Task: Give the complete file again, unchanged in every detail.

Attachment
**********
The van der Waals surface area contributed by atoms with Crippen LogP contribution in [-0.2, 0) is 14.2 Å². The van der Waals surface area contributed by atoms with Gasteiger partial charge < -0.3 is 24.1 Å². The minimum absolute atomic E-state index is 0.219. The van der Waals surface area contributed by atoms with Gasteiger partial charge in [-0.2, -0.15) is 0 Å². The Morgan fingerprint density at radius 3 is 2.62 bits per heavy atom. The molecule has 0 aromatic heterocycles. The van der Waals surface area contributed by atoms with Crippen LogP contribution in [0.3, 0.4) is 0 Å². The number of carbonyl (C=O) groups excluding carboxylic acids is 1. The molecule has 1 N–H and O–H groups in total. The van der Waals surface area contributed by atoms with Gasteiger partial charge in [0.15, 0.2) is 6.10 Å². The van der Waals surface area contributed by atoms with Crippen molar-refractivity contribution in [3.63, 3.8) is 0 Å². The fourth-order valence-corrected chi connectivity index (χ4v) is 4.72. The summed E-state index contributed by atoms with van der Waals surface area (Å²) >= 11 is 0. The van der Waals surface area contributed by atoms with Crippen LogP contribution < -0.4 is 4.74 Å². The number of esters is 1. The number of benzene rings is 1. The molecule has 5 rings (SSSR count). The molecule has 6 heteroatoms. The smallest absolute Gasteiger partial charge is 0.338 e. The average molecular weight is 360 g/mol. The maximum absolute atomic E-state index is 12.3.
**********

The van der Waals surface area contributed by atoms with Crippen LogP contribution in [-0.2, 0) is 14.2 Å². The van der Waals surface area contributed by atoms with Gasteiger partial charge < -0.3 is 24.1 Å². The minimum absolute atomic E-state index is 0.219. The van der Waals surface area contributed by atoms with Gasteiger partial charge in [-0.2, -0.15) is 0 Å². The Morgan fingerprint density at radius 3 is 2.62 bits per heavy atom. The molecule has 0 aromatic heterocycles. The van der Waals surface area contributed by atoms with Crippen LogP contribution in [0.3, 0.4) is 0 Å². The number of carbonyl (C=O) groups excluding carboxylic acids is 1. The molecule has 1 N–H and O–H groups in total. The van der Waals surface area contributed by atoms with Gasteiger partial charge in [0.15, 0.2) is 6.10 Å². The van der Waals surface area contributed by atoms with Crippen molar-refractivity contribution in [3.63, 3.8) is 0 Å². The fourth-order valence-corrected chi connectivity index (χ4v) is 4.72. The summed E-state index contributed by atoms with van der Waals surface area (Å²) >= 11 is 0. The van der Waals surface area contributed by atoms with Crippen LogP contribution < -0.4 is 4.74 Å². The number of esters is 1. The number of benzene rings is 1. The molecule has 5 rings (SSSR count). The molecule has 6 heteroatoms. The smallest absolute Gasteiger partial charge is 0.338 e. The average molecular weight is 360 g/mol. The maximum absolute atomic E-state index is 12.3.